Skip to main content

Advertisement

Polygenic prediction of breast cancer: comparison of genetic predictors and implications for risk stratification

Article metrics

Abstract

Background

Published genetic risk scores for breast cancer (BC) so far have been based on a relatively small number of markers and are not necessarily using the full potential of large-scale Genome-Wide Association Studies. This study aimed to identify an efficient polygenic predictor for BC based on best available evidence and to assess its potential for personalized risk prediction and screening strategies.

Methods

Four different genetic risk scores (two already published and two newly developed) and their combinations (metaGRS) were compared in the subsets of two population-based biobank cohorts: the UK Biobank (UKBB, 3157 BC cases, 43,827 controls) and Estonian Biobank (EstBB, 317 prevalent and 308 incident BC cases in 32,557 women). In addition, correlations between different genetic risk scores and their associations with BC risk factors were studied in both cohorts.

Results

The metaGRS that combines two genetic risk scores (metaGRS2 - based on 75 and 898 Single Nucleotide Polymorphisms, respectively) had the strongest association with prevalent BC status in both cohorts. One standard deviation difference in the metaGRS2 corresponded to an Odds Ratio = 1.6 (95% CI 1.54 to 1.66, p = 9.7*10− 135) in the UK Biobank and accounting for family history marginally attenuated the effect (Odds Ratio = 1.58, 95% CI 1.53 to 1.64, p = 7.8*10− 129). In the EstBB cohort, the hazard ratio of incident BC for the women in the top 5% of the metaGRS2 compared to women in the lowest 50% was 4.2 (95% CI 2.8 to 6.2, p = 8.1*10− 13). The different GRSs were only moderately correlated with each other and were associated with different known predictors of BC. The classification of genetic risk for the same individual varied considerably depending on the chosen GRS.

Conclusions

We have shown that metaGRS2, that combined on the effects of more than 900 SNPs, provided best predictive ability for breast cancer in two different population-based cohorts. The strength of the effect of metaGRS2 indicates that the GRS could potentially be used to develop more efficient strategies for breast cancer screening for genotyped women.

Background

Breast cancer (BC) is the most frequent cancer among women in the world, being also the second leading cause of cancer death in women in more developed regions after lung cancer [1]. As early diagnosis for BC could lead to successful treatment and good prognosis for recovery, it is important to develop efficient risk prediction algorithms that aid to identify high-risk individuals. Although many countries have implemented mammography screening programs, they are mostly applied to all women in certain age categories without any additional stratification by other risk factors. However, the benefits of such screening programs are often debated. Existing tools to assess BC risk [2,3,4] are often not systematically used in screening due to insufficient up-to-date risk factor’s information. Also, they only capture the heritable component either in the form of family history or using the information on rare genetic variants (BRCA1/2).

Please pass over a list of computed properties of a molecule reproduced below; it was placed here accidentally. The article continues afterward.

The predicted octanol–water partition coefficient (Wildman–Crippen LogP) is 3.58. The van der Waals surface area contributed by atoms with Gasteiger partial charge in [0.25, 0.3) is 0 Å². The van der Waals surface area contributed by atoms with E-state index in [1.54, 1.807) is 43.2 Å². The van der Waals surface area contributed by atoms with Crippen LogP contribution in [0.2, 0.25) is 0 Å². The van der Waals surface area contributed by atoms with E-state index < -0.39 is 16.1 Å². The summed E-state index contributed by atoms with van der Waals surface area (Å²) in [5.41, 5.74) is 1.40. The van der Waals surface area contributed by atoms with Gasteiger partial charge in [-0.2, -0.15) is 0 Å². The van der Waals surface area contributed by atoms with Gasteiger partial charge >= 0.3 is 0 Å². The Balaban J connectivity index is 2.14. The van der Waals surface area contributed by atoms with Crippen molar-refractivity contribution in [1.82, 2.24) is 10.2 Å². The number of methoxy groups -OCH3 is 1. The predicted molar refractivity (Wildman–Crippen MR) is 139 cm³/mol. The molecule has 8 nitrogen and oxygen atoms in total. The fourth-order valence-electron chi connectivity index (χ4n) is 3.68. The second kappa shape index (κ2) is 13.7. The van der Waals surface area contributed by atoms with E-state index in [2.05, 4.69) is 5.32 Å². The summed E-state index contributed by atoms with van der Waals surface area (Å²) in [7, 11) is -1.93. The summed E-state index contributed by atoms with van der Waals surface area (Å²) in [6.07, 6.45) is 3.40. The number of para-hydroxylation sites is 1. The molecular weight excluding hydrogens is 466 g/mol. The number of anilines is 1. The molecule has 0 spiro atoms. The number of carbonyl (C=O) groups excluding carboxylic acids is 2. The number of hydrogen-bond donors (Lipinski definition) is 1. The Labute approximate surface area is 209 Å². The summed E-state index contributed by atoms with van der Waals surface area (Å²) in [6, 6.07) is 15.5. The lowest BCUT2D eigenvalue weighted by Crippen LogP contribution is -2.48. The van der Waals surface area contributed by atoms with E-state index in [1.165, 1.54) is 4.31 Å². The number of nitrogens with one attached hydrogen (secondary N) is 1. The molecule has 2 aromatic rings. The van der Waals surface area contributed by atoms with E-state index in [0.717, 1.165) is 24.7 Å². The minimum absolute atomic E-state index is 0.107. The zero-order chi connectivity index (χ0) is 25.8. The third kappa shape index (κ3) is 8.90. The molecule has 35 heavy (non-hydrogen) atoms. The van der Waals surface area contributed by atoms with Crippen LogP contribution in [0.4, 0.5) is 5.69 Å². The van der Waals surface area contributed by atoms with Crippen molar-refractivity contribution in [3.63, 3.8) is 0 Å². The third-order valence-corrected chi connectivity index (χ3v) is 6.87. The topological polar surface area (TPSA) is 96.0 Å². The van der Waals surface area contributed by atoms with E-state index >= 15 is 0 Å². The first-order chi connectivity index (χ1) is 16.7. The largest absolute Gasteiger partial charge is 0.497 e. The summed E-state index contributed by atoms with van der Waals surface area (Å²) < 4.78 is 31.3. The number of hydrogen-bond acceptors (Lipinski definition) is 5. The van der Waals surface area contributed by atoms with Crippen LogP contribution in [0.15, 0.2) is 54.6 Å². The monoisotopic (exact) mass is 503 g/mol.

It has been estimated in twin studies that the heritability of breast cancer ranges from 20 to 30% [5]. However, only 5–10% of BC cases have a strong inherited component identified in a form of rare genetic variants [6], indicating that in addition there should be a considerable polygenic component in the disease liability. This is also supported by the results of large genome-wide association studies (GWAS) – more than 100 genomic loci have been identified as being associated with BC in Europeans [7].

Based on the GWAS results, several efficient polygenic risk scores (GRS) have been developed for common complex diseases that in many cases could be used to improve the existing risk prediction algorithms [8,9,10,11]. It is natural to expect that a similar GRS for BC may aid risk prediction in clinical practice.

So far, several studies have combined the SNPs with established genome-wide significance in a GRS for BC. Sieh et al [12] used 86 SNPs and Mavaddat et al [13] 77 SNPs to calculate a GRS, both showing a strong effect of the score in predicting future BC cases. Few studies have also demonstrated the incremental value of adding GRS to proposed BC prediction algorithms [14, 15]. Although several different GRSs have been proposed for BC risk prediction, no head-to-head comparison of the scores has been found in the literature. It has also not been assessed, whether the number of SNPs in the GRS could be increased. The latter was also problematic due to unavailability of summary statistics from large-scale GWASs.